Sports Nutrition

on is vital for performance, whether you’re

a professional athlete or a weekend warrior.

The Australian Dietary Guidelines recommend

2.5–4 serves from the dairy food group per day for

a variety of health benefits. For athletes and active

Australians, dairy foods offer extra benefits. They’re

known for their calcium content, but are also high in

protein and can be a great source of electrolytes for

rehydration. This unique composition means milk,

cheese and yoghurt can be used as targeted sports

foods in a range of situations around exercise.

BEFORE EXERCISE

Although individual goals vary, a pre-exercise meal

or snack usually aims to top up carbohydrate stores

in the muscle and optimise hydration. Hydration is

particularly important in hot conditions, as dehydration

can reduce performance and increase perceived effort

or discomfort associated with exercise.

When planning what to eat before activity, it’s

important to choose foods that are familiar and easily

digested to avoid gastrointestinal discomfort. Dairy

foods like flavoured milk, ye and are low in fibre,

helping to maximise gut comfort.

Some athletes worry that dairy foods before sport

will cause gut problems - but recent research has

debunked this myth. A study in competitive female

cyclists compared gut comfort and performance when

they ate either a breakfast containing three serves of

dairy or January 2018ilar meal that was dairy free. The study

found there were no negative effects on gut comfort

or sporting performance – even with daily da

iry

recommendations concentrated into a single meal

before a strenuous cycling workout.

There may also be some benefits to bones from a

rich source of calcium just before activity, especially

in activities like cycling which don’t provide the

bone-building benefits of high-impact exercise.

RECOVERY

The period following exercise is an opportunity to

replenish the body and allow it to recover and adapt.

Athletes may need:

fluid and electrolytes if rehydration is required;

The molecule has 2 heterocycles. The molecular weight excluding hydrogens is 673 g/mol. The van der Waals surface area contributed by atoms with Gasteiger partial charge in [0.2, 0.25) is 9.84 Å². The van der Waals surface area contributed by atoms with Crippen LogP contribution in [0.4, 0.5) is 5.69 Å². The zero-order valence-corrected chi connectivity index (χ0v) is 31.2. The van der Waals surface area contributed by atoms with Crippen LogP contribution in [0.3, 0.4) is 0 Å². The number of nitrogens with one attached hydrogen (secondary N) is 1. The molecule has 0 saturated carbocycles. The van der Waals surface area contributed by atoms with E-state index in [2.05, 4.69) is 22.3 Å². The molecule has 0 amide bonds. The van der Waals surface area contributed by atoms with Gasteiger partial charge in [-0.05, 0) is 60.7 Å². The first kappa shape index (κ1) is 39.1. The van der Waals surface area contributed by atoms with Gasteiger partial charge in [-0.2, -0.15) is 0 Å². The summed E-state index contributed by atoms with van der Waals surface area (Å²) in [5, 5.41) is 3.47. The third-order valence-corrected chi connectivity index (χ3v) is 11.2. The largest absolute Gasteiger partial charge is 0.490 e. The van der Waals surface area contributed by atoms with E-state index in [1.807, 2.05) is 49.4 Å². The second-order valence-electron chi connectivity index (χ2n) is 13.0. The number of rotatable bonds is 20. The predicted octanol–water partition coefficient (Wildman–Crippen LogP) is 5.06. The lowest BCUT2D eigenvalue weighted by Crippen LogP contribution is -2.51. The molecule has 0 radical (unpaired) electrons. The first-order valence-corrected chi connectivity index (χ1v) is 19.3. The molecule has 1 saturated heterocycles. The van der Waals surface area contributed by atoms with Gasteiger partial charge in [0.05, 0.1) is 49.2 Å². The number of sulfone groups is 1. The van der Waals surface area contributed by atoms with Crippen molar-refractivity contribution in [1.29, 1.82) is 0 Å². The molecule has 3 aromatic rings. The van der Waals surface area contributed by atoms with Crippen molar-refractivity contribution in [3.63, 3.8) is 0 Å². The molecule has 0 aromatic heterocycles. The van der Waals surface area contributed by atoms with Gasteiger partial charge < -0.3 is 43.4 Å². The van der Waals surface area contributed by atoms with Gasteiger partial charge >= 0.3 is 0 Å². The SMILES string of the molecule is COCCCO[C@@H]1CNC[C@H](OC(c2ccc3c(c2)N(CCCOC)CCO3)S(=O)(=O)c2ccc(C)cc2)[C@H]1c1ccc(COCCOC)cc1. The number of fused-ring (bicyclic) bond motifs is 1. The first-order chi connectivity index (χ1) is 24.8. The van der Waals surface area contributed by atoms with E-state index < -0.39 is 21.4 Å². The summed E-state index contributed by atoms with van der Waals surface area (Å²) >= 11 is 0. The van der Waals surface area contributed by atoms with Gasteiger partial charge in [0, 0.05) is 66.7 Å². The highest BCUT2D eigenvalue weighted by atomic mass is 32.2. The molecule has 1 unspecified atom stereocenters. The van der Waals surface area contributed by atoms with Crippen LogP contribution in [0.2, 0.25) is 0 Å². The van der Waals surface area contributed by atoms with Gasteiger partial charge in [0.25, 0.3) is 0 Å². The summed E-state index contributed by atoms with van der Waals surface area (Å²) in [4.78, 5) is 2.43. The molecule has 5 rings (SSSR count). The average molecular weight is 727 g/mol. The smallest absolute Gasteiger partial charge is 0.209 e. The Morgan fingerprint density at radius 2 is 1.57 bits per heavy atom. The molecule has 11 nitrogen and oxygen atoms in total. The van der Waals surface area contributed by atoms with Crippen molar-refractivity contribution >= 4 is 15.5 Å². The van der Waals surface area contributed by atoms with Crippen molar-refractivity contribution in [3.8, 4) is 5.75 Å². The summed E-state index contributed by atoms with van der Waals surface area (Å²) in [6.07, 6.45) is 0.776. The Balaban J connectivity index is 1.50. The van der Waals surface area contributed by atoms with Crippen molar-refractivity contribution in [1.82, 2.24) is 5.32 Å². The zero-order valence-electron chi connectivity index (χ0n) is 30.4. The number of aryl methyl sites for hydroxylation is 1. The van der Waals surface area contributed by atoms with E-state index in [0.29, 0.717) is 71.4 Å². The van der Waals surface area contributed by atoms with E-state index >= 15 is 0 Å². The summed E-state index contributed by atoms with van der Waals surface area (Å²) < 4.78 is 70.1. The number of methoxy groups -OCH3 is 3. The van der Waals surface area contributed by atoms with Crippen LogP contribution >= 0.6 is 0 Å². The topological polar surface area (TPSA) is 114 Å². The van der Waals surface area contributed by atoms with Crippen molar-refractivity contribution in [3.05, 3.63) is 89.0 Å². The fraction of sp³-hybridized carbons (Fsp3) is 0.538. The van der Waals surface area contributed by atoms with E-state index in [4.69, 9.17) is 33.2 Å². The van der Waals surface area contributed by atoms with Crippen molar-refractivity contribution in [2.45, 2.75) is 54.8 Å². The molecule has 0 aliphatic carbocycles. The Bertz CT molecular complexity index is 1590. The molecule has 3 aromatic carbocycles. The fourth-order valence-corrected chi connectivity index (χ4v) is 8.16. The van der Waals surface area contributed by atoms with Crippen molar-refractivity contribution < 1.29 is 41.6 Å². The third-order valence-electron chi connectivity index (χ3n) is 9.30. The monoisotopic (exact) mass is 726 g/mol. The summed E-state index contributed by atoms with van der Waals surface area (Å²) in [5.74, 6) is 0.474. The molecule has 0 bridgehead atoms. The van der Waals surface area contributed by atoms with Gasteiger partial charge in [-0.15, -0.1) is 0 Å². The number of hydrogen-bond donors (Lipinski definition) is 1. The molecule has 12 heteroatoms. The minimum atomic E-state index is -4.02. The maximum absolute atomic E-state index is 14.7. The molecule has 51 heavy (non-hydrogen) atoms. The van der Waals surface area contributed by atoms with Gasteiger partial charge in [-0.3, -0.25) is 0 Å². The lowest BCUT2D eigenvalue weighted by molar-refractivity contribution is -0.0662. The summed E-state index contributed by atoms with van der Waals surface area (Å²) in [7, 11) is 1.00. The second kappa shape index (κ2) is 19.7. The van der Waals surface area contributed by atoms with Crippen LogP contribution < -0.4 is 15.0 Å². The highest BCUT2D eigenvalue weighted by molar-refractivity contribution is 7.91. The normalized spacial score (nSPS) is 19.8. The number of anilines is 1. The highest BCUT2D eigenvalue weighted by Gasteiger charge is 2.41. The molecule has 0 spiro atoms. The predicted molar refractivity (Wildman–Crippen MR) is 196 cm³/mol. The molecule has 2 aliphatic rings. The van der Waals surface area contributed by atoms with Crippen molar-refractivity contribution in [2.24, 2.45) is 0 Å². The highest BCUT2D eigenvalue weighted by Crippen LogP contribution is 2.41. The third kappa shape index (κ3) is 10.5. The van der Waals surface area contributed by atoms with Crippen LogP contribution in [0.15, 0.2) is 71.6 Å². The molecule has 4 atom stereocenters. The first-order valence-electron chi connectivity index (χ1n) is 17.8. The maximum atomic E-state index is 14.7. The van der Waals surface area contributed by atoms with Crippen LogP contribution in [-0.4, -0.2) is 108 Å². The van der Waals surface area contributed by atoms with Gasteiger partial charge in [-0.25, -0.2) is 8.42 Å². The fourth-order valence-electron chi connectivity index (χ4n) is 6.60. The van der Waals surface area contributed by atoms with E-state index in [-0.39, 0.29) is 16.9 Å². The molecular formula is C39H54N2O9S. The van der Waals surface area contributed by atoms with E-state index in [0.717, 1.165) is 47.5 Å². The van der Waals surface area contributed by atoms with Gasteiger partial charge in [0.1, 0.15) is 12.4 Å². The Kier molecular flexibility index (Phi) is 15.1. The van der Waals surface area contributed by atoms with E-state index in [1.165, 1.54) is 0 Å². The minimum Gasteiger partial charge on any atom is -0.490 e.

carbohydrate to refuel muscles; and

high-quality protein to promote muscle recovery

and regeneration.

When there’s only a small amount of time (less

than eight hours) between hard training sessions or

competitive events, it’s usually a good idea to have a

meal or snack in the 30-60 minutes after exercise. This

provides muscles with the building blocks needed for

effective recovery. When there is more time between

bouts of exercise, it’s less critical to start the recovery

process immediately and your next scheduled meal or

snack can provide the necessary nutrients.

Milk, cheese and yoghurt can contribute to several

recovery goals by providing valuable amounts of the

important nutrients.

TIP:

Ensure recovery foods are on hand when you need

them by using an insulated lunch box or freezer pack to

keep foods chilled, or trying UHT products.

Rehydrate

For effective rehydration, fluid needs to be taken

in adequate volumes to replace sweat losses. This

amount will vary between individuals and depends on

factors including the type of exercise and environmental

 

Good nutrition is vital for performance, whether you’re a professional athlete or a weekend warrior.

The Australian Dietary Guidelines recommend 2.5–4 serves from the dairy food group per day for a variety of health benefits. For athletes and active Australians, dairy foods offer extra benefits. They’re known for their calcium content, but are also high in protein and can be a great source of electrolytes for rehydration. This unique composition means milk, cheese and yoghurt can be used as targeted sports foods in a range of situations around exercise.
 
For further information on sports nutrition consult an Accredited Practising Dietitian or the Sports Dietitians Association.
 
Nutrition Australia would like to acknowledge Dairy Australia as the original author of this resource.
 
Published: January 2018
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